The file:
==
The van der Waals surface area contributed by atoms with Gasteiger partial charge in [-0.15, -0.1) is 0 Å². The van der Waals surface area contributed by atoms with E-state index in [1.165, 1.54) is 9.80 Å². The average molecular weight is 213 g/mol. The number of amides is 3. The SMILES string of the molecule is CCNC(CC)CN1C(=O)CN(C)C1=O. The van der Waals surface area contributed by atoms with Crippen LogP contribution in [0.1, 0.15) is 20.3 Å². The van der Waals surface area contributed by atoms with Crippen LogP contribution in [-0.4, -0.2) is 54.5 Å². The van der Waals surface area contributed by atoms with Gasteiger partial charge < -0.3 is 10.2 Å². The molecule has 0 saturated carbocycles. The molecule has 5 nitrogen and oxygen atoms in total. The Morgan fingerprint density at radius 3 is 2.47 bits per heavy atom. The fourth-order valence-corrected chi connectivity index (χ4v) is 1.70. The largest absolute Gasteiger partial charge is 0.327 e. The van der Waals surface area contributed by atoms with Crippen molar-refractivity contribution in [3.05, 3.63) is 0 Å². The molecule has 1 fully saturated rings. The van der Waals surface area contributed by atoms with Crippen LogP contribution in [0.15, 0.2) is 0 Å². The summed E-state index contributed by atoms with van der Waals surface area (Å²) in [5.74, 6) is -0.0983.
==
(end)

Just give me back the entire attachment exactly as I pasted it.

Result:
The van der Waals surface area contributed by atoms with Gasteiger partial charge in [-0.15, -0.1) is 0 Å². The van der Waals surface area contributed by atoms with E-state index in [1.165, 1.54) is 9.80 Å². The average molecular weight is 213 g/mol. The number of amides is 3. The SMILES string of the molecule is CCNC(CC)CN1C(=O)CN(C)C1=O. The van der Waals surface area contributed by atoms with Crippen LogP contribution in [0.1, 0.15) is 20.3 Å². The van der Waals surface area contributed by atoms with Crippen LogP contribution in [-0.4, -0.2) is 54.5 Å². The van der Waals surface area contributed by atoms with Gasteiger partial charge < -0.3 is 10.2 Å². The molecule has 0 saturated carbocycles. The molecule has 5 nitrogen and oxygen atoms in total. The Morgan fingerprint density at radius 3 is 2.47 bits per heavy atom. The fourth-order valence-corrected chi connectivity index (χ4v) is 1.70. The largest absolute Gasteiger partial charge is 0.327 e. The van der Waals surface area contributed by atoms with Crippen molar-refractivity contribution in [3.05, 3.63) is 0 Å². The molecule has 1 fully saturated rings. The van der Waals surface area contributed by atoms with Crippen LogP contribution in [0.15, 0.2) is 0 Å². The summed E-state index contributed by atoms with van der Waals surface area (Å²) in [5.74, 6) is -0.0983.